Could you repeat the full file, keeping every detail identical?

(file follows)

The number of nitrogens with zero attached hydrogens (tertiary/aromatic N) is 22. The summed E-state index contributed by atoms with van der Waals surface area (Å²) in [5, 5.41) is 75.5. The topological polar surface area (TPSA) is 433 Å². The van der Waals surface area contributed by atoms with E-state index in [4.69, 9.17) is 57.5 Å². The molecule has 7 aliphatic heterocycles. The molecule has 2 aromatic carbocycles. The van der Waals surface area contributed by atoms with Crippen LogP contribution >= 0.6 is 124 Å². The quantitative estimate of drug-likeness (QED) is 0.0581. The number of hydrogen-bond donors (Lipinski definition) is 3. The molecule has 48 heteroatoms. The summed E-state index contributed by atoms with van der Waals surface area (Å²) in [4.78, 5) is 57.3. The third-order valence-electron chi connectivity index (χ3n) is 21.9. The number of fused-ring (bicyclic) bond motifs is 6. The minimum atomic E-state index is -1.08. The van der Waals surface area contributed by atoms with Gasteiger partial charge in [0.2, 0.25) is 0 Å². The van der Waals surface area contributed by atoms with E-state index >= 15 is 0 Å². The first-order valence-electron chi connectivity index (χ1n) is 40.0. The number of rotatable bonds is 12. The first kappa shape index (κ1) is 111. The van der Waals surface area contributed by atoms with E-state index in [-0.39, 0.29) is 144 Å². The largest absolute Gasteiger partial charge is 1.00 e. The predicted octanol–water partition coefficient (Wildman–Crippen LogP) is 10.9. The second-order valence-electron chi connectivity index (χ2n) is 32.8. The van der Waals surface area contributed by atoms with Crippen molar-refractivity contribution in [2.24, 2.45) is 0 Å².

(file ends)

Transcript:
The number of nitrogens with zero attached hydrogens (tertiary/aromatic N) is 22. The summed E-state index contributed by atoms with van der Waals surface area (Å²) in [5, 5.41) is 75.5. The topological polar surface area (TPSA) is 433 Å². The van der Waals surface area contributed by atoms with E-state index in [4.69, 9.17) is 57.5 Å². The molecule has 7 aliphatic heterocycles. The molecule has 2 aromatic carbocycles. The van der Waals surface area contributed by atoms with Crippen LogP contribution >= 0.6 is 124 Å². The quantitative estimate of drug-likeness (QED) is 0.0581. The number of hydrogen-bond donors (Lipinski definition) is 3. The molecule has 48 heteroatoms. The summed E-state index contributed by atoms with van der Waals surface area (Å²) in [4.78, 5) is 57.3. The third-order valence-electron chi connectivity index (χ3n) is 21.9. The number of fused-ring (bicyclic) bond motifs is 6. The minimum atomic E-state index is -1.08. The van der Waals surface area contributed by atoms with Gasteiger partial charge in [0.2, 0.25) is 0 Å². The van der Waals surface area contributed by atoms with E-state index >= 15 is 0 Å². The first-order valence-electron chi connectivity index (χ1n) is 40.0. The number of rotatable bonds is 12. The first kappa shape index (κ1) is 111. The van der Waals surface area contributed by atoms with E-state index in [-0.39, 0.29) is 144 Å². The largest absolute Gasteiger partial charge is 1.00 e. The predicted octanol–water partition coefficient (Wildman–Crippen LogP) is 10.9. The second-order valence-electron chi connectivity index (χ2n) is 32.8. The van der Waals surface area contributed by atoms with Crippen molar-refractivity contribution in [2.24, 2.45) is 0 Å².